Some dishes are rather simple to describe, even if their ingredients and techniques are esoteric. Others call for a somewhat more philosophical approach, even if their ingredients and techniques are simple. There’s a fashion now to describe risotto as an easy dish: simply dump the rice in a pan and cook it for the prescribed time. I think that’s a travesty, because you can never cook rice to perfection like that but, perhaps I’m biased, because I absolutely love the whole experience of making a fine risotto. It’s soothing, sensuous and utterly fulfilling.
Let’s start by talking about the rice. This recipe calls for Arborio but there are two others that you can use: Carnaroli or Vialone Nano (not so common). These rices have a higher starch content than other rices and it’s the starch content that makes the rice creamy. Risotto is absolutely not risotto if it’s not creamy. Arborio is the easiest to find and, in my opinion, is the best. I’d go as far as to say that if you cannot find one of these rices, don’t bother to make risotto.
Next, let’s talk about the mussels because they’re the basis of the broth (and, of course, the mussel meat is in the risotto). One reason I like to cook with mussels is that they are perhaps the most sustainable of all seafoods. They’re farmed and the farming does not harm the oceans or any other wild fish. For the best results you must keep them alive until the very last moment. That way, they give up their lives for the best possible cause! Preferably, buy them the day you’re going to use them but, if you can’t do that, here’s how to keep them happy until their final sacrifice: if they’re in a plastic bag, make sure the bag isn’t sealed. Most good fishmongers now pack them in a net. Do not keep the mussels on ice and don’t set them or soak them in water. Put a damp dishrag over them and keep them in the coldest part of your fridge until you’re ready to use them.
Some of them may die before their time and you must discard them. On Poseidon, we cannot throw them in the ocean because that risks contamination. Now, working with their live brothers and sisters, select any mussels that are open and tap them. If they close, they’re still alive and you can give them that second chance. If they stay open, they’ve crossed the divide and must be respectfully disposed of.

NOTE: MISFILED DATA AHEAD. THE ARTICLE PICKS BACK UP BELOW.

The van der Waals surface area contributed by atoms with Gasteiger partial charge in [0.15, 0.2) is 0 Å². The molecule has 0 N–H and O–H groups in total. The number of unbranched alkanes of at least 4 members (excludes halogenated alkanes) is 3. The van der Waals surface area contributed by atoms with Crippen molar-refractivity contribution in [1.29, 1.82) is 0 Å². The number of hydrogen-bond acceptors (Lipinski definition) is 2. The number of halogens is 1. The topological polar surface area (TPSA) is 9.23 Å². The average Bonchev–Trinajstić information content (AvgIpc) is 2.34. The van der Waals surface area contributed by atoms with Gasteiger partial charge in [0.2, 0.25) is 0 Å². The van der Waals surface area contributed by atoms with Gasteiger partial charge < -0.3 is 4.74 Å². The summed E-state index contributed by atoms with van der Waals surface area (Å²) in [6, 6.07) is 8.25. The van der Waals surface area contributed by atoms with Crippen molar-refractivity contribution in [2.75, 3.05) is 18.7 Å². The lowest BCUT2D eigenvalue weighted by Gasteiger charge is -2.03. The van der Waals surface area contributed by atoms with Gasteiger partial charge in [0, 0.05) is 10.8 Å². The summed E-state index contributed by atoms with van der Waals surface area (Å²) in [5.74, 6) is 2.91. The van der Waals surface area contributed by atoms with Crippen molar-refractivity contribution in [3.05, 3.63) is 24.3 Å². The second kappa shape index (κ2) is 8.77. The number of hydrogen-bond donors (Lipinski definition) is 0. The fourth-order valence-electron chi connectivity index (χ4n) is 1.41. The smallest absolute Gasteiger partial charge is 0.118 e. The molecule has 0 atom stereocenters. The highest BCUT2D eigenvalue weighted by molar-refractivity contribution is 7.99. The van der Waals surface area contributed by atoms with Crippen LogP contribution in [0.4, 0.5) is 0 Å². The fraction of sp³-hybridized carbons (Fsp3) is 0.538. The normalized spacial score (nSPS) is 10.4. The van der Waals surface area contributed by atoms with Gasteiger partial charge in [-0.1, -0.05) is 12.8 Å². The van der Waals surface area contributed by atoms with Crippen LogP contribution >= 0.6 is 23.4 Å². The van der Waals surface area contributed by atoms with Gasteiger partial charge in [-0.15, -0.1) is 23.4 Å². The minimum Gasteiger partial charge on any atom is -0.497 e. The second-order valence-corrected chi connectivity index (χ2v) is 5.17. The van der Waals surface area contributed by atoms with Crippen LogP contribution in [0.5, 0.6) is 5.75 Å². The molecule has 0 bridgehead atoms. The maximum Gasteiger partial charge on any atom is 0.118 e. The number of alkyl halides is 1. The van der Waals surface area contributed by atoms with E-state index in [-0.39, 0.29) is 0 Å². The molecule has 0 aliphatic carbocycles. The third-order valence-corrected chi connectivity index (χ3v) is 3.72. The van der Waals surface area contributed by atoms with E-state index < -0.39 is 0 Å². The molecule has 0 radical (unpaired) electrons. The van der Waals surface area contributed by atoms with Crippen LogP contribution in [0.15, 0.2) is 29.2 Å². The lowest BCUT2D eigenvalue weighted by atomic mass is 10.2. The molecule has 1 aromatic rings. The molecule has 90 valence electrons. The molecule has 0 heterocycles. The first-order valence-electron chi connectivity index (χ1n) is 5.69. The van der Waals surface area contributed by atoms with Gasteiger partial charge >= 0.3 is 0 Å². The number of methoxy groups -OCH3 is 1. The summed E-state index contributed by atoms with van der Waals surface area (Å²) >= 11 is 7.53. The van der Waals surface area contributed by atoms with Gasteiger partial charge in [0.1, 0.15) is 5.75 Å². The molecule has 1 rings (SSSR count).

Working with the live mussels, strip their beards – the stringy, seaweed-like material with which the mussels cling to their habitat (farmed or natural).
There are five steps to this risotto: the broth; the risotto; the scallops; the chive oil; the assembly.
Make the Chive Oil first. You’ll need:
1 bunch of chives
½ cup olive oil
Put the chives and the olive oil into a blender, strain through a fine sieve and season with salt. Set aside until The Assembly.
Keep a few uncut chives for the final garnish.
Now prepare The Broth. You’ll need:
2 tablespoons olive oil – Extra Virgin
2 pounds mussels
1 celery stalk
1 cup white wine
2 quarts water
Fresh thyme sprigs
Preparing the broth
Before you dice the leeks, make sure there is no residual dirt in the leaves. The best way to do this is to slice them lengthwise and rinse them. Clean and de-beard the mussels, if you have not done so already. Heat the olive oil in a large pan. Add the mussels. Cook until the mussels open. Add the diced vegetables, fresh thyme and bay leaves, and sauté for about 3 minutes. Add the wine and water and simmer for 20 minutes.